CAT | Kids Health
Environmental toxins surround us every day, contributing to a nationwide increase in illness and chronic disease. Just recently, a new study examined the presence of one toxin in particular—arsenic—in U.S. well water and found that it raises heart health risks significantly.
Although most Americans rely on municipal (or public) water, roughly 15 million households (mainly in rural areas) use well water. This is important because while public water is required by the EPA to adhere to a 10 parts-per-billion safety standard for arsenic to avoid the harmful effects of chronic arsenic exposure, well water is not—and in some cases levels are more than a hundred times higher than the so-called “safe” standard.
For the study, researchers from the Johns Hopkins Bloomberg School of Public Health looked at a handful of Native American populations in areas of the Dakotas and southwestern United States whose primary source of water is well water. Their goal was to determine whether or not there was a link between arsenic in the water and a higher incidence of heart disease; as it turns out, there’s a big one.
After analyzing the urine samples of roughly 4,000 individuals, they discovered that the higher the level of arsenic in the urine, the higher the prevalence of atherosclerosis (plaque buildup in the arteries), stroke and heart attack. And in those with chronic arsenic exposure, heart disease rates were often doubled. Previous studies conducted outside the U.S. have had similar results.
Though not a heavy metal, researchers say, arsenic shares similar qualities and may cause damage to the cells and blood vessels around the heart. There is also evidence it may trigger an abnormal inflammation response in the body as well as affect healthy metabolism by disrupting the breakdown of fats, both of which can contribute to harmful plaque buildup.
As scientists continue to examine the link between arsenic exposure from well water and heart health risks, they are also looking into raising awareness in the medical community about the harmful effects of environmental toxins. One possible solution in this case is the use of water filters as well as chelation treatment (which helps remove stored metals from the body’s cells and tissues).
More than 29 million people in the United States (or nearly 10% of the total population) have diabetes—a term given to a group of diseases marked by high blood sugar and abnormal production and/or function of the hormone insulin.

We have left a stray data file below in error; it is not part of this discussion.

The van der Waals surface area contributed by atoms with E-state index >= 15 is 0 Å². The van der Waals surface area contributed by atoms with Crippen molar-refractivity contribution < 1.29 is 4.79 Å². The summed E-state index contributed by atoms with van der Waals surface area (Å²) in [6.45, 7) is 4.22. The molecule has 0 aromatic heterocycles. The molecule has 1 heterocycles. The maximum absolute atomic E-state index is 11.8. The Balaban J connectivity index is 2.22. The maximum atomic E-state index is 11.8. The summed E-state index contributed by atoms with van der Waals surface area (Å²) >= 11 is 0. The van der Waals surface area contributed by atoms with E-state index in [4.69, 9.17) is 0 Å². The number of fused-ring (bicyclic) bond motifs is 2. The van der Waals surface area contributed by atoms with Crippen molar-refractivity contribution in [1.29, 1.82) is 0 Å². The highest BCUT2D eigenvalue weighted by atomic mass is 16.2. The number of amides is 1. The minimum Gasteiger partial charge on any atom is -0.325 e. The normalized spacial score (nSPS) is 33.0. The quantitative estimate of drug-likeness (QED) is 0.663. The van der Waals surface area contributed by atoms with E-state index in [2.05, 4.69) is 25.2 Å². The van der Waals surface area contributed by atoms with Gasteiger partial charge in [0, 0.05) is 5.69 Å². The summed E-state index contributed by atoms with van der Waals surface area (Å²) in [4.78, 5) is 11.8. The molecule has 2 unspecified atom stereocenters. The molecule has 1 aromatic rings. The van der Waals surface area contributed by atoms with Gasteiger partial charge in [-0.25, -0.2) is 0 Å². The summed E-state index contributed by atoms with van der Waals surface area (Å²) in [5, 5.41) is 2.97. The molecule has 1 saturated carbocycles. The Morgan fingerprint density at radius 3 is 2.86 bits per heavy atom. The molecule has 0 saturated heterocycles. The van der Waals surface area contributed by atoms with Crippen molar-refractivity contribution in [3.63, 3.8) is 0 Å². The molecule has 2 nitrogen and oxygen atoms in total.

Because diabetics have an increased risk of heart disease, stroke, kidney failure, blindness and even premature death, organizations like the American Diabetes Association (ADA) strive to help raise awareness about who it affects and why. American Diabetes Month®, celebrated each November, is an important part of their efforts.
The theme this year—America Gets Cooking℠ to Stop Diabetes®—focuses on inspiring people to eat (and cook) healthier foods and to stay active throughout the year. Events will take place throughout the month to help bring people together in an effort to learn more about the link between a healthy lifestyle and diabetes prevention, and on their website the ADA will spotlight ideas and activities for families and individuals.
Want to know more? View previous blogs for additional information
and tips on diabetes prevention and management:
Review: Diet Critical to Type 2 Diabetes Prevention and Control (includes 5 simple tips for improving diet quality!)
Kids & Diabetes Study, Plus 4 Tips for Parents (hint: your children are counting on YOU to set the example)
New Study Shows Nuts are Good for Your Heart, Blood Sugar (and other reasons why you should add a handful of nuts to your daily diet)
Study: Obese Preschoolers at Risk for Health Problems Earlier in Adulthood (and yes, that includes diabetes)
High Blood Sugar Not a Problem? Think Again. (this eye-opening infographic says it all!)